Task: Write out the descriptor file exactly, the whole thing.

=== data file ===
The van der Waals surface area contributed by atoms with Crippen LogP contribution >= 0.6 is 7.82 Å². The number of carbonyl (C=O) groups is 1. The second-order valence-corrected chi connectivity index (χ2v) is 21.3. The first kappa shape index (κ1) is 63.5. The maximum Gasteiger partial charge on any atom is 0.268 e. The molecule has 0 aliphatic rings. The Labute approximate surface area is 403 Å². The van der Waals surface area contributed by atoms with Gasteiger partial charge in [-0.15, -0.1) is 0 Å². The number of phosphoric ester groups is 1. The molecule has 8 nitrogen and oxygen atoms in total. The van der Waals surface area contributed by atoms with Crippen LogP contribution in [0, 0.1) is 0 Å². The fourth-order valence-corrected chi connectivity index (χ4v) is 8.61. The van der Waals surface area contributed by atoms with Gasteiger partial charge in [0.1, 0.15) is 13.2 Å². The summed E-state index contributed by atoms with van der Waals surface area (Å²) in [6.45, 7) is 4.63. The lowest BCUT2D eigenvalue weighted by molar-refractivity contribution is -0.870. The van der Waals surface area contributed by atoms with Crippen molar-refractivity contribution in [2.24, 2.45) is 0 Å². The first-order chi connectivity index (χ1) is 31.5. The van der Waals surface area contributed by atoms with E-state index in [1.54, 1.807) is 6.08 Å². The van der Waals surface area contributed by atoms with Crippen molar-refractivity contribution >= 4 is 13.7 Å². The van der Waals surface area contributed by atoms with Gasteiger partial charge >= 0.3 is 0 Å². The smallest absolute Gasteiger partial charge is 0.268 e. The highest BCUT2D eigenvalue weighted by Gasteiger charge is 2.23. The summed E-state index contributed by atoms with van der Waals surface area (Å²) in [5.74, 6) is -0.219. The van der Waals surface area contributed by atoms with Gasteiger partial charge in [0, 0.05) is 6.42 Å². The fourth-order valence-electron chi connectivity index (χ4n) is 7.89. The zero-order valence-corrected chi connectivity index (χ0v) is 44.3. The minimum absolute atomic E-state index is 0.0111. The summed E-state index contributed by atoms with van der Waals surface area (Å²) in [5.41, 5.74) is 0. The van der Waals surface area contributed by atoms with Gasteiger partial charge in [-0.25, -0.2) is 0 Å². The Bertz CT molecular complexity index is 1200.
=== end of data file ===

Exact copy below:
The van der Waals surface area contributed by atoms with Crippen LogP contribution >= 0.6 is 7.82 Å². The number of carbonyl (C=O) groups is 1. The second-order valence-corrected chi connectivity index (χ2v) is 21.3. The first kappa shape index (κ1) is 63.5. The maximum Gasteiger partial charge on any atom is 0.268 e. The molecule has 0 aliphatic rings. The Labute approximate surface area is 403 Å². The van der Waals surface area contributed by atoms with Gasteiger partial charge in [-0.15, -0.1) is 0 Å². The number of phosphoric ester groups is 1. The molecule has 8 nitrogen and oxygen atoms in total. The van der Waals surface area contributed by atoms with Crippen LogP contribution in [0, 0.1) is 0 Å². The fourth-order valence-corrected chi connectivity index (χ4v) is 8.61. The van der Waals surface area contributed by atoms with Gasteiger partial charge in [0.1, 0.15) is 13.2 Å². The summed E-state index contributed by atoms with van der Waals surface area (Å²) in [6.45, 7) is 4.63. The lowest BCUT2D eigenvalue weighted by molar-refractivity contribution is -0.870. The van der Waals surface area contributed by atoms with Crippen molar-refractivity contribution in [2.24, 2.45) is 0 Å². The first-order chi connectivity index (χ1) is 31.5. The van der Waals surface area contributed by atoms with E-state index in [1.54, 1.807) is 6.08 Å². The van der Waals surface area contributed by atoms with Crippen molar-refractivity contribution >= 4 is 13.7 Å². The van der Waals surface area contributed by atoms with Gasteiger partial charge >= 0.3 is 0 Å². The smallest absolute Gasteiger partial charge is 0.268 e. The highest BCUT2D eigenvalue weighted by Gasteiger charge is 2.23. The summed E-state index contributed by atoms with van der Waals surface area (Å²) in [5.74, 6) is -0.219. The van der Waals surface area contributed by atoms with Gasteiger partial charge in [0, 0.05) is 6.42 Å². The fourth-order valence-electron chi connectivity index (χ4n) is 7.89. The zero-order valence-corrected chi connectivity index (χ0v) is 44.3. The minimum absolute atomic E-state index is 0.0111. The summed E-state index contributed by atoms with van der Waals surface area (Å²) in [5.41, 5.74) is 0. The van der Waals surface area contributed by atoms with Gasteiger partial charge in [-0.25, -0.2) is 0 Å². The Bertz CT molecular complexity index is 1200.